By NewsGram Staff Writer
There was a strong demand for IT services in Europe and the US where the economy gained a lot of strength, Wipro chairman and IT czar Azim Premji said on Wednesday.
“With the US economy gaining lot of strength, we are seeing strong demand for IT services globally, particularly in continental Europe,” Premji told reporters on the margins of the software major’s 69th annual general meeting here.
Noting that digital technology has emerged as a major trend in IT services, Premji said the company was investing substantially in digital domain in a big way to capitalise on the opportunities unfolding in the sector worldwide.
“We have a venture fund to invest in early stage tech start-ups. We also have enough strength (funds) in the balance sheet for strategic acquisitions,” Premji said.
Admitting that sharp fall in crude oil prices helped the country in reducing its import bill and the trade deficit, the Wipro chairman said the growth was still not felt on the ground.
“Fall in oil prices has helped country but the jury is still out on the growth of the GDP (gross domestic product). We need to, however, give the government more time,” Premji said.
Earlier, in his address at the AGM, Premji told the shareholders that he gave away nearly 40 percent of his equity holding in the company to philanthropy in two transactions, including 21 percent earlier to the Azim Premji Foundation and Azim Premji Philanthropic Initiative.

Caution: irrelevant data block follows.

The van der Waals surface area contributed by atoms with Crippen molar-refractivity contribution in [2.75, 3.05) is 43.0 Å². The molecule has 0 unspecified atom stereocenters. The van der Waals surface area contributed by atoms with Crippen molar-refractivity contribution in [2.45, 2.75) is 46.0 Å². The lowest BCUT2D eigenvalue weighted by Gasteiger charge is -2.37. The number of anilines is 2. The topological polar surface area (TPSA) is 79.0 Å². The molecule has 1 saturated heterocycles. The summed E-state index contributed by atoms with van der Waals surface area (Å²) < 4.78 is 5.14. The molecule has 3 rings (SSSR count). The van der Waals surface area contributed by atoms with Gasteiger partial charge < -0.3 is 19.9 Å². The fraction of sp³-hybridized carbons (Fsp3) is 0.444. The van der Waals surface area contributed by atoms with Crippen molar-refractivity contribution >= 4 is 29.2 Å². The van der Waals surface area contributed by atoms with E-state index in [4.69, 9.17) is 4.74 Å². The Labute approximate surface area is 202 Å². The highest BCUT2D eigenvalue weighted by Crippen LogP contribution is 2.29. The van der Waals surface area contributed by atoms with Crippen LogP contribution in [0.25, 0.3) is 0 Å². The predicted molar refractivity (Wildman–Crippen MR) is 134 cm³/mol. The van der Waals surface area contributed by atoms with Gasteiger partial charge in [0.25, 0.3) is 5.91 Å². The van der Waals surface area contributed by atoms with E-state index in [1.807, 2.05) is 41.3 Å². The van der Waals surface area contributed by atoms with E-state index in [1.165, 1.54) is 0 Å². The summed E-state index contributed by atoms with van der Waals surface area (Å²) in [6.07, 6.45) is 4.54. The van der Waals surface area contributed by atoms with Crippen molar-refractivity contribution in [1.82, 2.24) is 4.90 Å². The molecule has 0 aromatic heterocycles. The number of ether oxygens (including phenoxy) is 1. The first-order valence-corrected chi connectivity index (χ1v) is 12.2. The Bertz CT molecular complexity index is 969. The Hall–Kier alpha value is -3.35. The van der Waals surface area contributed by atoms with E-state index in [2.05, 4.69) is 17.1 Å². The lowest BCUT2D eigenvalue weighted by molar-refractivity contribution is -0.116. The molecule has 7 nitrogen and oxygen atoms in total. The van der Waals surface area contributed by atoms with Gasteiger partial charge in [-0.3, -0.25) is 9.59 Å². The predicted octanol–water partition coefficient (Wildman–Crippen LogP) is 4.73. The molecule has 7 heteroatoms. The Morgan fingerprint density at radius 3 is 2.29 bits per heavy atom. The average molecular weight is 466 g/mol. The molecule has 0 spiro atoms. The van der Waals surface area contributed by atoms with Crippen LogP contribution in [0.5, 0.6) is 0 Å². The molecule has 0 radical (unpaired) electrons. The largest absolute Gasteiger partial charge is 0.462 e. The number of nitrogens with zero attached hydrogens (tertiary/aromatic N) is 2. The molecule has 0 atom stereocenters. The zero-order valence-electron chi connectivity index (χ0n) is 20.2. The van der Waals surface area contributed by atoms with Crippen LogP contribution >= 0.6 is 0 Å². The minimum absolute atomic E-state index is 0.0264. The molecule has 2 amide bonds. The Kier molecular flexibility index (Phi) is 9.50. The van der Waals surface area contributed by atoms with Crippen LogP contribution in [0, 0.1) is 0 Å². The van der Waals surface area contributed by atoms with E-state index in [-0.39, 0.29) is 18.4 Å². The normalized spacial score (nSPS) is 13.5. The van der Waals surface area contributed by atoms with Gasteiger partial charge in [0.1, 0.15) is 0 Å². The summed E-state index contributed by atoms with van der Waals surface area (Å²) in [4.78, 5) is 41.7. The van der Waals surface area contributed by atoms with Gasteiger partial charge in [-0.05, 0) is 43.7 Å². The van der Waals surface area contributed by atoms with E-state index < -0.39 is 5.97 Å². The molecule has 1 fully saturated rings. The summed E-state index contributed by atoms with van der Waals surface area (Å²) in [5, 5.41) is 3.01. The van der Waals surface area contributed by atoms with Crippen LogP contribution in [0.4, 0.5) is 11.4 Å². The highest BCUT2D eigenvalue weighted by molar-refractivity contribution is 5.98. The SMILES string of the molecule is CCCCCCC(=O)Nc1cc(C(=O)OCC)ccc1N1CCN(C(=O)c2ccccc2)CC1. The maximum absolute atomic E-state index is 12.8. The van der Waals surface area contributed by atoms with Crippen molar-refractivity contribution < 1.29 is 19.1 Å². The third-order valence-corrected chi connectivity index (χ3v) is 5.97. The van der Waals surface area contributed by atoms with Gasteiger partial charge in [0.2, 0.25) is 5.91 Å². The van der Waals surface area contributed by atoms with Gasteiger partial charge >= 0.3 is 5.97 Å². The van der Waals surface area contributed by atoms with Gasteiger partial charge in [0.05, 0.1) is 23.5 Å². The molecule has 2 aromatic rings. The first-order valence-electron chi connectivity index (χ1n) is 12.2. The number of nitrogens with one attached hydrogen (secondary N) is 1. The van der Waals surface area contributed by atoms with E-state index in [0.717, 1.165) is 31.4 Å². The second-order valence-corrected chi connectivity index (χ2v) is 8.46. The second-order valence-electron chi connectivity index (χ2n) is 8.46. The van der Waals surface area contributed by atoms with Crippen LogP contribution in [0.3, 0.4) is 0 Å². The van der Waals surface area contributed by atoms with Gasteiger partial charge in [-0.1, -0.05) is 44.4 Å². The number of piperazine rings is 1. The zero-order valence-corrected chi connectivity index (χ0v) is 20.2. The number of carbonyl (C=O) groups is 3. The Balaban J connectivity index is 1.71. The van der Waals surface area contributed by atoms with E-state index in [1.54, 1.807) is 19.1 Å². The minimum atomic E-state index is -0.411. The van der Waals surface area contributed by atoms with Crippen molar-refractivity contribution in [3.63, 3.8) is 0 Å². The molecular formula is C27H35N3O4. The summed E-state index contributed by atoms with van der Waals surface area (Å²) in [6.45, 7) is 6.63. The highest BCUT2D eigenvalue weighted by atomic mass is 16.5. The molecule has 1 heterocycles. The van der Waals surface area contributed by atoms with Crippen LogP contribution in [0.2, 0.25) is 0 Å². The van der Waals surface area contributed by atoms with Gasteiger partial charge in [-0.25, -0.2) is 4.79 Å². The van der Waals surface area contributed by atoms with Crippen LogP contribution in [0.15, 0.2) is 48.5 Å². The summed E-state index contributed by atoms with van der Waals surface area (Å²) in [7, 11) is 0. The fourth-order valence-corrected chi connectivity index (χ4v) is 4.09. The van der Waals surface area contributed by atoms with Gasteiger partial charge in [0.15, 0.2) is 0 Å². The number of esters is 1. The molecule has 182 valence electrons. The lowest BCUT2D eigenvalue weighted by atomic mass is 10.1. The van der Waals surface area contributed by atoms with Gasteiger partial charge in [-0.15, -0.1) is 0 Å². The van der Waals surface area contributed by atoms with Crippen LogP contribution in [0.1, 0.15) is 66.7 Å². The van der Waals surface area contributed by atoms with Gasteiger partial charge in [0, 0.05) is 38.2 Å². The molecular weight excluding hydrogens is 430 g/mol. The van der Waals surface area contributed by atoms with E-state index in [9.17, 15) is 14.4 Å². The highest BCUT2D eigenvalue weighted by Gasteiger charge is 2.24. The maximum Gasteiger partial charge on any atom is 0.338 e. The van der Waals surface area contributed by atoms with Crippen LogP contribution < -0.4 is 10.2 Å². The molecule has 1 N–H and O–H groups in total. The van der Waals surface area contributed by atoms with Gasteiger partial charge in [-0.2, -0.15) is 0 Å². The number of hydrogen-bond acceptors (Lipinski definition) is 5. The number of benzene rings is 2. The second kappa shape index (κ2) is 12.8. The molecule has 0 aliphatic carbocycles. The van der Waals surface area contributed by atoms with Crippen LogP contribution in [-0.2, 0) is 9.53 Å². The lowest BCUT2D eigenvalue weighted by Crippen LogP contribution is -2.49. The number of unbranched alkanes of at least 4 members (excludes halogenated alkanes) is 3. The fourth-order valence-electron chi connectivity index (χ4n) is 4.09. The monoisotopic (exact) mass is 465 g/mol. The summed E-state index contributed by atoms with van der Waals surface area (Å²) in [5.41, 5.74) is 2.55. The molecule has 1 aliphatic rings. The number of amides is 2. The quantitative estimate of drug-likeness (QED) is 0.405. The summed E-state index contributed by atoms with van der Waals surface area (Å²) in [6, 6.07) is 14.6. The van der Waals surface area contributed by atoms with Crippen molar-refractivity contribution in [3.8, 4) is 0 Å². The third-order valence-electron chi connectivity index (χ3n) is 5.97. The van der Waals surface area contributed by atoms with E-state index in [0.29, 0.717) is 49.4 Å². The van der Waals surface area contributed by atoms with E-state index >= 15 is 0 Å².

“I have given up an additional 18 percent of my equity stake in the company for charity to earmark 39 percent of my holding (valued at Rs.53,284 crore) to the charitable trust,” Premji said, drawing applause from the investors.
The 69-year-old IT czar is the first Indian to sign the Giving Pledge, sponsored by billionaires Warren Buffet and Microsoft co-founder Bill Gates to invite the world’s richest to donate majority of their wealth to charity.
“Over the last 15 years, I have tried to put this belief into action through my personal philanthropic work,” Premji told the shareholders.
(With inputs from IANS)